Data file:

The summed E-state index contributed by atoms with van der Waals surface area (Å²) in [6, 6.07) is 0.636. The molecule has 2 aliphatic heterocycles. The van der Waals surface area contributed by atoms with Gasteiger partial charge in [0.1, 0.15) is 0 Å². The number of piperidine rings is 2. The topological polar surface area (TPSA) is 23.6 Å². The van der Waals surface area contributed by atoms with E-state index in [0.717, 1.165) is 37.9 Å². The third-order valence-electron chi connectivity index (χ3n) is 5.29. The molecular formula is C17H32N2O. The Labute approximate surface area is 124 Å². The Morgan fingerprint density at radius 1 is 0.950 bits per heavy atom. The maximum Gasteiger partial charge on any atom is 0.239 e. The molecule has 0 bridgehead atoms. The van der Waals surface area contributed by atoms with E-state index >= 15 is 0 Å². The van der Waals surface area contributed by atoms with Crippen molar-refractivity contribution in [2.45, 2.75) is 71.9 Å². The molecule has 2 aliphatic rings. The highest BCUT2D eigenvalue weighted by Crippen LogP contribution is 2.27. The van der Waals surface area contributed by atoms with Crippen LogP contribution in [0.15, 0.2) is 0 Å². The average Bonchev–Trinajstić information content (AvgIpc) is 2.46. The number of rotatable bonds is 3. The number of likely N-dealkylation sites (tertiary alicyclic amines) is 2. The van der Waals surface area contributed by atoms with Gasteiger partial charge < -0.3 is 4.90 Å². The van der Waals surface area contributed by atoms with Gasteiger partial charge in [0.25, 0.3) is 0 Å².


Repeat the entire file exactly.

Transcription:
The summed E-state index contributed by atoms with van der Waals surface area (Å²) in [6, 6.07) is 0.636. The molecule has 2 aliphatic heterocycles. The van der Waals surface area contributed by atoms with Gasteiger partial charge in [0.1, 0.15) is 0 Å². The number of piperidine rings is 2. The topological polar surface area (TPSA) is 23.6 Å². The van der Waals surface area contributed by atoms with E-state index in [0.717, 1.165) is 37.9 Å². The third-order valence-electron chi connectivity index (χ3n) is 5.29. The molecular formula is C17H32N2O. The Labute approximate surface area is 124 Å². The Morgan fingerprint density at radius 1 is 0.950 bits per heavy atom. The maximum Gasteiger partial charge on any atom is 0.239 e. The molecule has 0 bridgehead atoms. The van der Waals surface area contributed by atoms with E-state index >= 15 is 0 Å². The van der Waals surface area contributed by atoms with Crippen molar-refractivity contribution in [2.45, 2.75) is 71.9 Å². The molecule has 2 aliphatic rings. The highest BCUT2D eigenvalue weighted by Crippen LogP contribution is 2.27. The van der Waals surface area contributed by atoms with Crippen LogP contribution in [0.15, 0.2) is 0 Å². The average Bonchev–Trinajstić information content (AvgIpc) is 2.46. The number of rotatable bonds is 3. The number of likely N-dealkylation sites (tertiary alicyclic amines) is 2. The van der Waals surface area contributed by atoms with Gasteiger partial charge < -0.3 is 4.90 Å². The van der Waals surface area contributed by atoms with Gasteiger partial charge in [0.25, 0.3) is 0 Å².